11 “Now Heber the Kenite had separated from the Kenites, the descendants of Hobab the father-in-law of Moses, and had pitched his tent as far away as the oak in Zaanannim, which is near Kedesh.
12 When Sisera was told that Barak the son of Abinoam had gone up to Mount Tabor, 13 Sisera called out all his chariots, 900 chariots of iron, and all the men who were with him, from Harosheth-hagoyim to the river Kishon. 14 And Deborah said to Barak, “Up! For this is the day in which the Lord has given Sisera into your hand. Does not the Lord go out before you?” So Barak went down from Mount Tabor with 10,000 men following him. 15 And the Lord routed Sisera and all his chariots and all his army before Barak by the edge of the sword. And Sisera got down from his chariot and fled away on foot.16 And Barak pursued the chariots and the army to Harosheth-hagoyim, and all the army of Sisera fell by the edge of the sword; not a man was left.
17 But Sisera fled away on foot to the tent of Jael, the wife of Heber the Kenite, for there was peace between Jabin the king of Hazor and the house of Heber the Kenite. 18 And Jael came out to meet Sisera and said to him, “Turn aside, my lord; turn aside to me; do not be afraid.” So he turned aside to her into the tent, and she covered him with a rug. 19 And he said to her, “Please give me a little water to drink, for I am thirsty.” So she opened a skin of milk and gave him a drink and covered him.20 And he said to her, “Stand at the opening of the tent, and if any man comes and asks you, ‘Is anyone here?’ say, ‘No.’” 21 But Jael the wife of Heber took a tent peg, and took a hammer in her hand. Then she went softly to him and drove the peg into his temple until it went down into the ground while he was lying fast asleep from weariness. So he died. 22 And behold, as Barak was pursuing Sisera, Jael went out to meet him and said to him, “Come, and I will show you the man whom you are seeking.” So he went in to her tent, and there lay Sisera dead, with the tent peg in his temple.”
“Lord, when you went out from Seir,
when you marched from the region of Edom,
the earth trembled
and the heavens dropped,
yes, the clouds dropped water.
5 The mountains quaked before the Lord,
even Sinai before the Lord, the God of Israel.”
24 “Most blessed of women be Jael,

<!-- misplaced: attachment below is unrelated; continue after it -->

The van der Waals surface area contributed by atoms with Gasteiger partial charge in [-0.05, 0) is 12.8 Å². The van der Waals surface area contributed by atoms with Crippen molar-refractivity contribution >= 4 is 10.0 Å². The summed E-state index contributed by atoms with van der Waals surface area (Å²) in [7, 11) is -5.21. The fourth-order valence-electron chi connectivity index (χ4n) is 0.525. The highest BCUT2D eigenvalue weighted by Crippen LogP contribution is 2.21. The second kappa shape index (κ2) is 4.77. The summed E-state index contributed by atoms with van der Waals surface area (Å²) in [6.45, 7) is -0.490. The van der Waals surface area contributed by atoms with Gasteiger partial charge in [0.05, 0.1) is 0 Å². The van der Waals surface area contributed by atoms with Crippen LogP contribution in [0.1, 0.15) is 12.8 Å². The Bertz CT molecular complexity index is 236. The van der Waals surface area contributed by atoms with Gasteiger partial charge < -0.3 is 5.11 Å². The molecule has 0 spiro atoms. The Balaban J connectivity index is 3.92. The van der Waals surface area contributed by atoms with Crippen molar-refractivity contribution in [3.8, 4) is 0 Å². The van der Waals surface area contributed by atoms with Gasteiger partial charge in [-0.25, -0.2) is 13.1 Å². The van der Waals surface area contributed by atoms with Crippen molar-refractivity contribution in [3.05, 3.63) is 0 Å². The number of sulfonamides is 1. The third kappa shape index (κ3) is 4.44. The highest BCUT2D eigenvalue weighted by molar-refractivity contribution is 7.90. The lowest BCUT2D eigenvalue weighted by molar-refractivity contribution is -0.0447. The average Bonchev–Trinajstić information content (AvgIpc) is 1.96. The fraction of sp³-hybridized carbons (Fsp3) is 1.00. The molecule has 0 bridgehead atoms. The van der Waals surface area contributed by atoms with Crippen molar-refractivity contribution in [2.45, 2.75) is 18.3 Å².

the wife of Heber the Kenite,
of tent-dwelling women most blessed.
25 He asked for water and she gave him milk;
she brought him curds in a noble’s bowl.
26 She sent her hand to the tent peg
and her right hand to the workmen’s mallet;
she struck Sisera;
she crushed his head;
she shattered and pierced his temple.
27 Between her feet
he sank, he fell, he lay still;
between her feet
he sank, he fell;
where he sank,
there he fell—dead.
I put this post together last Wednesday and never posted the draft version to my blog. Today is Monday, May 12th and I opened my emails to read a few devotions, after reading this weeks assignment on Delilah, and found that God still has something for me to learn about Jael.
|Monday May 12, 2014|
|Most blessed among women is Jael, the wife of Heber the Kenite. May she be blessed above all women who live in tents.|
|Judges 5:24, NLT|
|Wars often invade homes, and battles are usually fought in someone’s backyard. The differences between soldiers and civilians are not always clear. Allegiances shift. Sometimes people in the same family choose opposite sides of a war to support. When Israel declared war with Canaan, Heber the Kenite, a descendant of Moses’ father-in-law, was on “friendly terms” (Judges 4:17) with the Canaanites. But apparently his wife Jael wasn’t so sure.
During the decisive battle of the war, Sisera, the Canaanite commander, abandoned his post and fled for his life. He sought refuge in Heber’s camp, and Jael invited him into her tent. He let down his guard and went to sleep, trusting Jael to keep watch. Instead, she drove a tent peg through his temple and killed him. When Barak, the leader of Israel’s forces, came looking for Sisera, Jael presented him with the body.
Jael’s actions were probably not premeditated. She could not have known beforehand that Sisera would run to their camp. She was faced with a terrible dilemma–Sisera and his army were supposed to be her protectors, not the reverse. Sisera’s presence put her family at risk. Killing Sisera was probably the best plan she could think of to ensure the safety of her people from the conquering forces of Israel. If so, the plan worked, because Deborah commemorated Jael’s action as a hero, ridding Israel of a ruthless oppressor.
The Bible includes Jael’s story as an illustration of one way God accomplishes his will even when the primary actors don’t cooperate. Barak hesitated in trusting God, and therefore his triumph was partial (Judges 4:9). When we fail to obey, others are sometimes placed in harm’s way. Jael serves as an example of desperate courage, but the central lesson in these events is the need for decisive trust in God. Others may not follow through with their duties and roles before God. They can’t be our excuse. We must respond as well as we can to the opportunities God places before us.
1. What was God’s role in these events?
God orchestrated and ordained these events. These things happened in order for God to fulfill His promise to His people.
2. Use three adjectives to describe Jael before she kills Sisera. Pretend you don’t know what she is going to do and describe her just from 4:17-20.
3. Why do you think Jael did what she did? Do you see her as brave, treacherous, fearful, desperate? How much do you think her life experience in a brutal culture had to do with it?
4. Why do you think Deborah praised her for such a savage deed?
5. What do you think God wants you to take from the story of Deborah, Barak, and Jael, and all of the death woven within it?